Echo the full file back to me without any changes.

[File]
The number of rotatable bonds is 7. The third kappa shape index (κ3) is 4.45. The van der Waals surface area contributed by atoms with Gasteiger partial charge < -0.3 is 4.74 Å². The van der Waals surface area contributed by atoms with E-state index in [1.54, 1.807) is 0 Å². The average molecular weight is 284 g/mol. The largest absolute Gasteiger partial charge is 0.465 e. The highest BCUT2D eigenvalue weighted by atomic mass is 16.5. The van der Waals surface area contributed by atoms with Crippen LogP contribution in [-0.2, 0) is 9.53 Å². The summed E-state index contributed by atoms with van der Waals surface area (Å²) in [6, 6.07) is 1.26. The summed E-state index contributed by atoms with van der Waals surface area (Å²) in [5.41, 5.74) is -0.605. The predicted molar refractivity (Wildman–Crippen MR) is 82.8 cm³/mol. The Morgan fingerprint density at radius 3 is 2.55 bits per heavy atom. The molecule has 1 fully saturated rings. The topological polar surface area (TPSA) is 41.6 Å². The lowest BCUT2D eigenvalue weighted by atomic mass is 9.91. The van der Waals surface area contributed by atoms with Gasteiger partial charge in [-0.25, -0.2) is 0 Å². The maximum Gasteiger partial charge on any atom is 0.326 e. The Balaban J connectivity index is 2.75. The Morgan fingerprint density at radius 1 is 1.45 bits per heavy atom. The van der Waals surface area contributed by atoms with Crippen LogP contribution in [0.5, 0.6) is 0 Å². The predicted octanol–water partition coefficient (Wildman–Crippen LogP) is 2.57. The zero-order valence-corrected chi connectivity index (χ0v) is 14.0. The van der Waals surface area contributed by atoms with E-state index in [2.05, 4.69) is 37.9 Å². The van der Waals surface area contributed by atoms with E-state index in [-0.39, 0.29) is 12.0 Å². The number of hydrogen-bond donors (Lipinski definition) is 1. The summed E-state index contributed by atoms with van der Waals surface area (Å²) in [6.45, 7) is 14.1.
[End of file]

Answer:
The number of rotatable bonds is 7. The third kappa shape index (κ3) is 4.45. The van der Waals surface area contributed by atoms with Gasteiger partial charge < -0.3 is 4.74 Å². The van der Waals surface area contributed by atoms with E-state index in [1.54, 1.807) is 0 Å². The average molecular weight is 284 g/mol. The largest absolute Gasteiger partial charge is 0.465 e. The highest BCUT2D eigenvalue weighted by atomic mass is 16.5. The van der Waals surface area contributed by atoms with Crippen LogP contribution in [-0.2, 0) is 9.53 Å². The summed E-state index contributed by atoms with van der Waals surface area (Å²) in [6, 6.07) is 1.26. The summed E-state index contributed by atoms with van der Waals surface area (Å²) in [5.41, 5.74) is -0.605. The predicted molar refractivity (Wildman–Crippen MR) is 82.8 cm³/mol. The Morgan fingerprint density at radius 3 is 2.55 bits per heavy atom. The molecule has 1 fully saturated rings. The topological polar surface area (TPSA) is 41.6 Å². The lowest BCUT2D eigenvalue weighted by atomic mass is 9.91. The van der Waals surface area contributed by atoms with Gasteiger partial charge in [-0.25, -0.2) is 0 Å². The maximum Gasteiger partial charge on any atom is 0.326 e. The Balaban J connectivity index is 2.75. The Morgan fingerprint density at radius 1 is 1.45 bits per heavy atom. The van der Waals surface area contributed by atoms with Crippen LogP contribution in [0.5, 0.6) is 0 Å². The predicted octanol–water partition coefficient (Wildman–Crippen LogP) is 2.57. The zero-order valence-corrected chi connectivity index (χ0v) is 14.0. The van der Waals surface area contributed by atoms with E-state index in [2.05, 4.69) is 37.9 Å². The van der Waals surface area contributed by atoms with E-state index in [-0.39, 0.29) is 12.0 Å². The number of hydrogen-bond donors (Lipinski definition) is 1. The summed E-state index contributed by atoms with van der Waals surface area (Å²) in [6.45, 7) is 14.1.